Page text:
Untaxed purchases are a common target when state sales tax auditors knock at the door
By Phil Schlesinger, Product Manager, Sales and Use Tax
Most companies know the taxability of their own products or services, and do their best to comply with sales tax rules where they do business. That’s not always the case when it comes to the purchase side of a company’s operations — and that can often lead to costly use tax assessments including penalties and interest, and/or overpayment of tax to vendors that goes unnoticed.
Tax compliance can fall short of the mark because:
Purchase transactions typically flow through accounts payable. This makes sense from a workflow standpoint, but when transactions are not reviewed by qualified tax professionals, the risk of underpayment or overpayment increases.
Internal “back office” transactions may not get the attention they deserve or are ignored altogether by decision makers. That can come back to haunt you in an audit.
Purchases may take place outside the accounts payable process — for example, using purchasing cards — where all you get is a statement with no indication if tax was paid or not.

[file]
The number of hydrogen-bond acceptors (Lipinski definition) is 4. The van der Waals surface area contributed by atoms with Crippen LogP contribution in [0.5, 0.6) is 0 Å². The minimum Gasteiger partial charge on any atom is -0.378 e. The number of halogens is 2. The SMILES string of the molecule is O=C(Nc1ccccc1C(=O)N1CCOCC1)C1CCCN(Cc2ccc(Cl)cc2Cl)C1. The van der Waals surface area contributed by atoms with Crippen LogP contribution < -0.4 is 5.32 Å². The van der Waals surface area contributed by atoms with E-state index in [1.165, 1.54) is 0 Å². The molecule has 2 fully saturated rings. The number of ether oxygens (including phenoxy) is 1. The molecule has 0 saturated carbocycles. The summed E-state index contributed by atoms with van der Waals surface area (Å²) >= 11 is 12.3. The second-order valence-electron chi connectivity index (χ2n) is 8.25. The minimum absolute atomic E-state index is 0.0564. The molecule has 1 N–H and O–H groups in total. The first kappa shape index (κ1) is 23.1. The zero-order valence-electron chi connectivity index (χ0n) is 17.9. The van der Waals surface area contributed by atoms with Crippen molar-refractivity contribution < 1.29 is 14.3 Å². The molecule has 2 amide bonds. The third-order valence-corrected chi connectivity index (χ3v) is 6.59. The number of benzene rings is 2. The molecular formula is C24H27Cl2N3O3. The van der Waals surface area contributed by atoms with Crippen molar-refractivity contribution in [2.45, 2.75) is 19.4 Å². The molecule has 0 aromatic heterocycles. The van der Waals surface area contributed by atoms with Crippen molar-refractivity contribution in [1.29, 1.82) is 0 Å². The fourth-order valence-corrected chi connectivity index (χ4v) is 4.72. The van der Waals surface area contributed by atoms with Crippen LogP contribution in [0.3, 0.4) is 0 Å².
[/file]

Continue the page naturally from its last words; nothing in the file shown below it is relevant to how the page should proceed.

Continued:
Many audit horror stories illustrate how companies can get in trouble. One such example happened in the state of Ohio where auditors decided that, based on their interpretation of Ohio’s use-based exemptions, certain equipment was too far removed from the manufacturing process to qualify as exempt. That cost close to six figures in tax, penalties and interest because the use tax was not self-assessed.
Another example took place with the state of Tennessee. The applicable company printed thousands of catalogs and gave them away free of charge — which subjected the company, as the donor, to use tax that should have been self-assessed and paid to the state. Relative to the distribution of the catalogs, management of the company chose not to self-assess the use tax and when the state auditors came in, that decision cost the company about $200,000.
An automated consumer use tax system is one solution to help ensure compliance and the correct self-assessment of tax. You need to choose a viable software solution that addresses “what” is purchased, “how” the purchase item is used and where usage takes place. This will minimize audit risk, and help prevent overpayment of tax while saving time and effort.
This story is from the CCH e-newsletter Figures, written specifically for corporate tax professionals. Figures offers tips, tricks and ideas about how to increase your organization’s productivity and efficiency. Every issue also features insights with a corporate tax professional